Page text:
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Why are HIV rates so high in Africa? And what does this have to do with human rights?

When Apr 10, 2006
from 3:00 PM to 4:00 PM
Where Foster Auditorium, 101 Pattee Library
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HELEN EPSTEIN

 

Writer and Independent Consultant

Helen Epstein is a Visiting Research Scholar at Princeton and a consultant and writer specializing in public health in developing countries. She has conducted research on reproductive health and AIDS in Africa for such organizations as the Rockefeller Foundation, the Population Council and Human Rights Watch, and her articles have appeared in the New York Review of BooksGranta Magazine and many other publications. Her current research interests include the right to health care in developing countries and the relationship between poverty and health in industrialized countries.

Why are HIV rates so high in Africa? And what does this have to do with human rights?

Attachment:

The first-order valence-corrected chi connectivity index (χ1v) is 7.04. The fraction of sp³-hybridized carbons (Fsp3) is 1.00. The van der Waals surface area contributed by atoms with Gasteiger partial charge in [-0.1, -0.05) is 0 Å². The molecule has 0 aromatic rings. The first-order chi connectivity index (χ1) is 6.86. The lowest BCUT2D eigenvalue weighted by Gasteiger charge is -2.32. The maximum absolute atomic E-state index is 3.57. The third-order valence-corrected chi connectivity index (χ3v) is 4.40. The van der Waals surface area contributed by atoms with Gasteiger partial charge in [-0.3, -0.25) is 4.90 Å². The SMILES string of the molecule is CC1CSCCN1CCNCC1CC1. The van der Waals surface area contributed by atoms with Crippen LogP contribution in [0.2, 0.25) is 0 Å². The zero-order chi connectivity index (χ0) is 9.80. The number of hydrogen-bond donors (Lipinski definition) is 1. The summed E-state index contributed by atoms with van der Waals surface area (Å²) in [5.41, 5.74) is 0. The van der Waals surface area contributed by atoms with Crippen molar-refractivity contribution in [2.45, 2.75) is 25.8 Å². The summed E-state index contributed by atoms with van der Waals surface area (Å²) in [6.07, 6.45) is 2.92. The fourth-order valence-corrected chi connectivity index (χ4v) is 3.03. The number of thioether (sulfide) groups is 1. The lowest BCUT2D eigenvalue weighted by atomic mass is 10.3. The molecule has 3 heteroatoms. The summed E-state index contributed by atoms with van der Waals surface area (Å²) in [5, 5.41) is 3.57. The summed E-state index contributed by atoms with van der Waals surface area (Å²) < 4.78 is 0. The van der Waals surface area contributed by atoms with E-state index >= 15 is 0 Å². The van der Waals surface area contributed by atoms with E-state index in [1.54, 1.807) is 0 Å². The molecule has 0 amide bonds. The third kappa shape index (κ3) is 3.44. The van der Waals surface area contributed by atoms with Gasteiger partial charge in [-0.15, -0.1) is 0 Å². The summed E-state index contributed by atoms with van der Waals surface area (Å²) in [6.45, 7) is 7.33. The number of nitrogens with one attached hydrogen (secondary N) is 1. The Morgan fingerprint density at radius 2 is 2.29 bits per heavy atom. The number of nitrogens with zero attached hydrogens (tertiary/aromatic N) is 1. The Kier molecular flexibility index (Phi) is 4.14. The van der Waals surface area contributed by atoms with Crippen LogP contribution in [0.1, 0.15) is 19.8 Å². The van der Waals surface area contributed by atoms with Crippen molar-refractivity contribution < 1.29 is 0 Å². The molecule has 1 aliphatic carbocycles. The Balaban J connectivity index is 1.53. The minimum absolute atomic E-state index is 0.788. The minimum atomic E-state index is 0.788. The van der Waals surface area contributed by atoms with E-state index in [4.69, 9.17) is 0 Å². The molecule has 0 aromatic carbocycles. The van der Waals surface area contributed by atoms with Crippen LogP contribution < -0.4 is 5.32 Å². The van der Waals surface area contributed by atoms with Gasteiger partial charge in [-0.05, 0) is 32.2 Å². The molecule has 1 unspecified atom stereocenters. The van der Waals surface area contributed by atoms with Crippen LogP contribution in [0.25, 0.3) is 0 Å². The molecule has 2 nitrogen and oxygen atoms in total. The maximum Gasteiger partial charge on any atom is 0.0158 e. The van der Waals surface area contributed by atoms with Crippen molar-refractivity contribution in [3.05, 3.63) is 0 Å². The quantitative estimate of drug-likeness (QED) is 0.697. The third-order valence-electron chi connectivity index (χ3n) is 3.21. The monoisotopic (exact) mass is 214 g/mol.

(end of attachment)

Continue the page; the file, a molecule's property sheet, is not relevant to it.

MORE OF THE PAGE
The HIV epidemic in southern Africa is uniquely severe. In such countries as South Africa, Botswana, Lesotho and Swaziland, some 20-40% of adults carry HIV, a rate some ten times higher than anywhere else in the world, outside of Africa. Many theories have been proposed to explain why this is the case. Some experts have suggested that the answer is so complicated it may never be fully understood. Others claim that some answers may be emerging from recent epidemiological and statistical studies and that determining the true cause, and informing people about it, is a matter of great urgency, if people are to become empowered to protect themselves from this terrible disease.